…ensure a level playing field…testosterone, either naturally produced or artificially inserted into the body, provides significant performance advantages in female athletes. The revised rules are not about cheating, no athlete with a DSD has cheated, they are about levelling the playing field to ensure fair and meaningful competition in the sport of athletics where success is determined by talent, dedication and hard work rather than other contributing factors.”

Most females, including elite female athletes, have low levels of testosterone circulating naturally in their bodies (0.12 to 1.79 nmol/L in blood); after puberty the normal male range is 7.7 – 29.4 nmol/L. No female would have serum levels of natural testosterone at 5 nmol/L or above unless they have DSD or a tumour. Individuals with DSDs can have very high levels of natural testosterone, extending into and even beyond the normal male range.

High levels of endogenous testosterone circulating in athletes with certain DSDs can significantly enhance their sporting performance. These Regulations accordingly permit such athletes to compete in the female classification in the events that currently appear to be most clearly affected only if they meet the Eligibility Conditions defined by these regulations.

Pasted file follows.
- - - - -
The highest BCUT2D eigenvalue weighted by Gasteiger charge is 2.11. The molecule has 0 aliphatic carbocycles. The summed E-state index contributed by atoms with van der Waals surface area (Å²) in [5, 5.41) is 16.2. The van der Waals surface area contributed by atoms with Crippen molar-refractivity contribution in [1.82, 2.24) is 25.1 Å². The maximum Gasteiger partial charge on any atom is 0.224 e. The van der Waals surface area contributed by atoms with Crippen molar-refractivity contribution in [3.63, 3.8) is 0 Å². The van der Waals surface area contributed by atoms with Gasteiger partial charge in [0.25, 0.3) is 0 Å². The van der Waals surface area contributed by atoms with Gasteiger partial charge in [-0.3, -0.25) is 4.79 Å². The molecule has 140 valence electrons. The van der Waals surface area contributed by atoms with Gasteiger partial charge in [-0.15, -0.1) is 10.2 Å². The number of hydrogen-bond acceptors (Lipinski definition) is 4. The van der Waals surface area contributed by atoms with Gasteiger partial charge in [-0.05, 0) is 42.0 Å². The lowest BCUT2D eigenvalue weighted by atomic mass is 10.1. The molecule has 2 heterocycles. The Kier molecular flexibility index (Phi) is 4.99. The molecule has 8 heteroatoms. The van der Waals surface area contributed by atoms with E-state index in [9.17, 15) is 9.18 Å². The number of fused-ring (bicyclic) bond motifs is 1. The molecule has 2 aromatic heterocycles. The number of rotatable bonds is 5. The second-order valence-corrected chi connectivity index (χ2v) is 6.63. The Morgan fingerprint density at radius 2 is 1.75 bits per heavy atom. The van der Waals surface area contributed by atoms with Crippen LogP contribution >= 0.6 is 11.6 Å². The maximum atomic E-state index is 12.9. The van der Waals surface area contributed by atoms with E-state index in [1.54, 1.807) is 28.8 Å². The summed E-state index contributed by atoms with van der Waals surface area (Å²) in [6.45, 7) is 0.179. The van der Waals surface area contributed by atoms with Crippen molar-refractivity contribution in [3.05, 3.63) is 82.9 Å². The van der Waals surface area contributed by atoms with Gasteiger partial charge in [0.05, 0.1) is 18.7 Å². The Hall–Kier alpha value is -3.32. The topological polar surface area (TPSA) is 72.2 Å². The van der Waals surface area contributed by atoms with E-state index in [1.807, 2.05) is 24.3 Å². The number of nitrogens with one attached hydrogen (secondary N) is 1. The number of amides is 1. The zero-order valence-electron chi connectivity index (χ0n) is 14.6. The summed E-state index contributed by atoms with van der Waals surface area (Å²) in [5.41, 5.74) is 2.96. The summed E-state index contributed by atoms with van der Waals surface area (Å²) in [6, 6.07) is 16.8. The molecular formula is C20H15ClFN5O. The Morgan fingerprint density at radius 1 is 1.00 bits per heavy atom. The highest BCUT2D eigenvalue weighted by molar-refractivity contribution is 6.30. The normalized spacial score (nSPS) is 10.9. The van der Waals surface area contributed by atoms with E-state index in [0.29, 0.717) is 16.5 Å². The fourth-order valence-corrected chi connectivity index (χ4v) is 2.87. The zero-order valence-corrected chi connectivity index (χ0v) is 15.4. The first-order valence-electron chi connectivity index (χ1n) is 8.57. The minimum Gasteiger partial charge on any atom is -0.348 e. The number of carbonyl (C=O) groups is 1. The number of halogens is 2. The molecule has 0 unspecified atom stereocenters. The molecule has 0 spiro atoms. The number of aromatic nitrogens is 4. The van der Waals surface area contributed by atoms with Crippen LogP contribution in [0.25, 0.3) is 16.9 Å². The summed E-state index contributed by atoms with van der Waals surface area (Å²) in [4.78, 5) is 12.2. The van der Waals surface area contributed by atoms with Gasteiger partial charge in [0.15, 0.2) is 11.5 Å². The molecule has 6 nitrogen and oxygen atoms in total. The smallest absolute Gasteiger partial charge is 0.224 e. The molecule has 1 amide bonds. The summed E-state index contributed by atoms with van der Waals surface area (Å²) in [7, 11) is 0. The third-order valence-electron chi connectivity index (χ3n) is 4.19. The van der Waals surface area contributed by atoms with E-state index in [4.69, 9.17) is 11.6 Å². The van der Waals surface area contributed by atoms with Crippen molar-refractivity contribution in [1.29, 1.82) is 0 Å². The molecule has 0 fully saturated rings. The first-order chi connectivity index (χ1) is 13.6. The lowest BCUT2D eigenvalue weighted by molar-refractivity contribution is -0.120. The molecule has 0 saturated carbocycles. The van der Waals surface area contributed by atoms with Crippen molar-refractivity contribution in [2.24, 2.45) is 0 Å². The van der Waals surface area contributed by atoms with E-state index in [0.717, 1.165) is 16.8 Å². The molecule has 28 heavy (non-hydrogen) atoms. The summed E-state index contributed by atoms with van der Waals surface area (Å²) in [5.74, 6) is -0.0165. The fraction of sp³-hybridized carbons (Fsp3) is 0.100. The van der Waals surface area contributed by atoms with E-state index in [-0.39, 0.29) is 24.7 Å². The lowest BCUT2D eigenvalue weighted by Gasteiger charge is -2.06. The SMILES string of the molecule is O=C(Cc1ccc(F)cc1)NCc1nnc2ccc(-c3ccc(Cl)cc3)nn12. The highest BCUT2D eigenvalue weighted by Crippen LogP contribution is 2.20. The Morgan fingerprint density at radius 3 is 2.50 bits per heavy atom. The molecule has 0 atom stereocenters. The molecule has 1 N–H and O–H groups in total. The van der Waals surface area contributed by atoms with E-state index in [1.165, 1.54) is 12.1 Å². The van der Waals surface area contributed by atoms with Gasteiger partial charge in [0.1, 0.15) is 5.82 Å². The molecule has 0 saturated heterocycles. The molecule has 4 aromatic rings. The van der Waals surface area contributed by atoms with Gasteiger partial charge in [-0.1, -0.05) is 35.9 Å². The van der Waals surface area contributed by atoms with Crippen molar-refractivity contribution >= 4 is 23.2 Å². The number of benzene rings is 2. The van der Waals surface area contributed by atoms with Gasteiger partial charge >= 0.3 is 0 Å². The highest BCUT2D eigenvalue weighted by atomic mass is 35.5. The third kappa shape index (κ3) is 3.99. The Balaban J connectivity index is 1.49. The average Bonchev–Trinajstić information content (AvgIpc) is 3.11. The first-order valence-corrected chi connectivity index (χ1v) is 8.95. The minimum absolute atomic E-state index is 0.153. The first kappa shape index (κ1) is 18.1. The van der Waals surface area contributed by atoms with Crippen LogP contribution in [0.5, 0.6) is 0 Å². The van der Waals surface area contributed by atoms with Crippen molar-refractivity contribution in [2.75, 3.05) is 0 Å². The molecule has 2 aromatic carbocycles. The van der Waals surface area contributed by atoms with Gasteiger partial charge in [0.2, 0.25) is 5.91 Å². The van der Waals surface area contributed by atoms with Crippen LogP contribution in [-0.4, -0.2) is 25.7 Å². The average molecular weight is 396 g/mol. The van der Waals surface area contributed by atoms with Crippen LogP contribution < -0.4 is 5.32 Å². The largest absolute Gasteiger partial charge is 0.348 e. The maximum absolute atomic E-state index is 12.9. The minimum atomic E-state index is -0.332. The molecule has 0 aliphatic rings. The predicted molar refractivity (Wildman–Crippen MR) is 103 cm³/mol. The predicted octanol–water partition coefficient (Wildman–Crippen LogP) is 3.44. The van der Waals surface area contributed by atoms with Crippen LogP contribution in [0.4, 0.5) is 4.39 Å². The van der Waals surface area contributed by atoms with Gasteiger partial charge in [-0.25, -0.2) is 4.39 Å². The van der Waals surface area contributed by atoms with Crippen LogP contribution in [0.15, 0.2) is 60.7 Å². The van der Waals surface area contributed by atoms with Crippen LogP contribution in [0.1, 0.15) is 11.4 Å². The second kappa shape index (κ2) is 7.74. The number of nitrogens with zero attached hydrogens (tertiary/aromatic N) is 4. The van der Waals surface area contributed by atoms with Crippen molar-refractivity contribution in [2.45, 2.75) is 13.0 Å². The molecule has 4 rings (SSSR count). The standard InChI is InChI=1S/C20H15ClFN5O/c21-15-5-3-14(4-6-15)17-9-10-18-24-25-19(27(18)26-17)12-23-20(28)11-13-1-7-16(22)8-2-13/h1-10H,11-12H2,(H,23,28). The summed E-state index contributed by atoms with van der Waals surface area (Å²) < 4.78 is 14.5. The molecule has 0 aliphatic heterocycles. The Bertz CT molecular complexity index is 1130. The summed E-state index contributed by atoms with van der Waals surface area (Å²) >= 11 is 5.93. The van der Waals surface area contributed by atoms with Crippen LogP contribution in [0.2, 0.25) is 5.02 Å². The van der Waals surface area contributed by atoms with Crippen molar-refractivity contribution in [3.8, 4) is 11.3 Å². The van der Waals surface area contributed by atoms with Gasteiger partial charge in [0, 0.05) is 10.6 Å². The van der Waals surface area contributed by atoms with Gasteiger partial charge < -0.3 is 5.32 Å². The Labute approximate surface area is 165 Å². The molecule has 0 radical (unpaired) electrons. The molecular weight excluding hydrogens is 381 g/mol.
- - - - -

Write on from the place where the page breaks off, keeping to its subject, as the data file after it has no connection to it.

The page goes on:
About seven per 1000 elite female athleteshave elevated testosterone levels, the majority of whom compete in restricted events. This rate is 140 times higher than rates in the general female population. Treatment is equivalent to taking the contraceptive pill. 

Female athletes who do not wish to lower their testosterone levels will still be eligible to compete in:

(a) the female classification:

(i) at competitions that are not international competitions: in all track events, field events, and combined events, including the restricted events; and

(ii) at international competitions: in all track events, field events, and combined events, other than the restricted events; or

(b) in the male classification, at all competitions (whether international competitions or otherwise), in all track events, field events, and combined events, including the restricted events; or

(c) in any applicable intersex or similar classification that may be offered, at all competitions (whether international competitions or otherwise), in all track events, field events, and combined events, including the restricted events.

The regulations, it is claimed, exist to ensure fair and meaningful competition within the female classification, for the benefit of all female athletes.  As an afterthought, the IAAF stated that they do not question the sex or gender identity of any athlete.